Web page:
Dear oooby: For the benefit of other readers, allow me to restate the background information first, OK? Then on to the specifics of your question.
When the bleeding is brisk and heavy the blood flows quickly out of the uterus and vagina. When the bleeding is scant and slower it has a much longer time to be exposed to the oxygen in the air. This exposure will turn the blood color brownish. Think about a piece of meat which has been exposed to air for a while. The outside will be dark brown/gray. Yet when you cut into the meat, and expose an area which has not been in contact with the air, the color will be red.
It is very common for women using birth control pills (BCPs) to have a "period" which looks more like dark motor oil sludge than bright red menstrual bleeding. The synthetic progesterone ("progestin") in BCPs creates a thinner lining inside the uterus. This creates a decreased amount of flow. This more scant flow will appear as a dark brown color, and thick consistency.
In the case of Jadelle, the two small implants placed in the upper arm deliver only synthetic progesterone (levonorgrestrel). Unlike most BCPs estrogen is not given, but the woman still is making her own estrogen from her ovaries. Sometimes, a short course of very low dose estrogen (eg amounts used for menopausal women) can be tried if the user of progestin only contraceptive methods have prolonged or heavy breakthrough bleeding. Usually we hope that the spotting will abate without having to add an additional medication.
Here is an older study looking at treatments for your problem:
Contraception. 1990 Jul;42(1):97-109. Clinical assessment of treatments for prolonged bleeding in users of Norplant implants. D?az S, Croxatto HB, Pavez M, Belhadj H, Stern J, Sivin I. Source
Consultorio de Planificaci?n Familiar Instituto Chileno de Medicina Reproductiva, Santiago, Chile. Abstract
The effectiveness of three drugs in controlling prolonged bleeding in the first year of NORPLANT implants use was tested. The drugs were levonorgestrel (L-Ng, 0.03 mg twice a day for 20 days), ethinylestradiol (EE, 0.05 mg per day for 20 days) and ibuprofen (Ib, 800 mg three times a day for 5 days) and were given orally. A control group received a placebo (PL, one pill of lactose for 20 days). Treatment should start each time a woman experienced eight consecutive days of bleeding or spotting. The 183 volunteers were not aware of the drug administered. A daily record of bleeding and spotting and of treatment intake was maintained. One-hundred-forty women completed the study period; 60 never used the prescribed treatment. Women treated with the three test drugs had significantly fewer bleeding and spotting days during the treated month and also throughout the study year than women using the placebo. The mean number of bleeding plus spotting days per actually treated subject in the first year was 77, 94, 101 and 129 days for the EE, Ib, L-Ng and PL groups, respectively. The administration of EE might help in the management of prolonged bleeding during the first year of NORPLANT implants use.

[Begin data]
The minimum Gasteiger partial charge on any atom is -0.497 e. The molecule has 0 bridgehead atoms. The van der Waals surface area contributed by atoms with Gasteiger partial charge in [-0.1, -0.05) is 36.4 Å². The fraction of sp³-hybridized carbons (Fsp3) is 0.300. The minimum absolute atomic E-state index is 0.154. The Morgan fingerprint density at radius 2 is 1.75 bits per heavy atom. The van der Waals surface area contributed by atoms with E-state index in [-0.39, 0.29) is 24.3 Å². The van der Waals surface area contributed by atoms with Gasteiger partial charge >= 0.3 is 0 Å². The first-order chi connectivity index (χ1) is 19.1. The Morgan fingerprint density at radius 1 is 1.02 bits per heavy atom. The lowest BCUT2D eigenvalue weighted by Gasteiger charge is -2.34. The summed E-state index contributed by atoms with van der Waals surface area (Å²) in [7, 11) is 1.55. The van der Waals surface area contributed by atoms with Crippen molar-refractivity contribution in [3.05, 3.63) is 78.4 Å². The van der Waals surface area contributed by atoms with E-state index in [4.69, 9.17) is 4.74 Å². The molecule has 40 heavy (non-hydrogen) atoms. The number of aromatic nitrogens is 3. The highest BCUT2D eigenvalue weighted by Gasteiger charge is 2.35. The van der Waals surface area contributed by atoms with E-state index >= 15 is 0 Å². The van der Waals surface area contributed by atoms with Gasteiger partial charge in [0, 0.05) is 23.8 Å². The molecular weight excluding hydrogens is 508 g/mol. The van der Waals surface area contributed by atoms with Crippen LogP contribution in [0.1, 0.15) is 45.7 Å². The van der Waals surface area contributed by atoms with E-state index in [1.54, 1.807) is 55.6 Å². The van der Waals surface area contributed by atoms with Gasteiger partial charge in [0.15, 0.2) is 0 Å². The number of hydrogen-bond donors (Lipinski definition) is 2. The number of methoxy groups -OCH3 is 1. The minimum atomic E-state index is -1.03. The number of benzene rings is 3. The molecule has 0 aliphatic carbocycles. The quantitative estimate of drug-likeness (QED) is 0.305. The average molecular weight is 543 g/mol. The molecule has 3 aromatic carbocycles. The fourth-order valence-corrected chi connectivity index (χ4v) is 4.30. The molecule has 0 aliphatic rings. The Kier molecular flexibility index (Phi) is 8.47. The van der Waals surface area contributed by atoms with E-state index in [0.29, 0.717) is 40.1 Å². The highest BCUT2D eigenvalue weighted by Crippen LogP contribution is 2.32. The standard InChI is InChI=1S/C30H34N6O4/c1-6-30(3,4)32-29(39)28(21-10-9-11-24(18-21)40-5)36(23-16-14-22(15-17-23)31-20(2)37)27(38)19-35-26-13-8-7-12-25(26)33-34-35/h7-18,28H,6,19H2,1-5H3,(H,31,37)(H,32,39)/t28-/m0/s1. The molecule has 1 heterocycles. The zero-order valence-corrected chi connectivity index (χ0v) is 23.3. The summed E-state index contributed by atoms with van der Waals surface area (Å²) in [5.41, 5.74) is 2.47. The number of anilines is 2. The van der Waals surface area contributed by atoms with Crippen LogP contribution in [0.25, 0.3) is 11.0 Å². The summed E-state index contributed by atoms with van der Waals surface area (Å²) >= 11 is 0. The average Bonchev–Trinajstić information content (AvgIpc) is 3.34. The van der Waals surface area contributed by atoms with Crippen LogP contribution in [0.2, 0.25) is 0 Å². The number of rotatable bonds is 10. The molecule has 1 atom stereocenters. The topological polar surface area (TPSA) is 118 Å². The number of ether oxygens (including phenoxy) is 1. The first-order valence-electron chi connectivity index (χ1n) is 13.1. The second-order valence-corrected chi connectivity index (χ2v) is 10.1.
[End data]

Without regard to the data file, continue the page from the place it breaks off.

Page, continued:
Oooby, please go back to your GYN or clinic for follow up. They may tell you that such brown spotting is "normal" for progestin only methods (alas, that may be true). Then you have the decision to wait see if the spotting improves, switch to a different kind of birth control, or try what might be only a short term solution by adding low dose estrogen. Perhaps your GYN will have some other management suggestions that they have found helpful.
You are encouraged to report negative side effects of prescription drugs to the FDA. Visit the FDA MedWatch website or call 1-800-FDA-1088.
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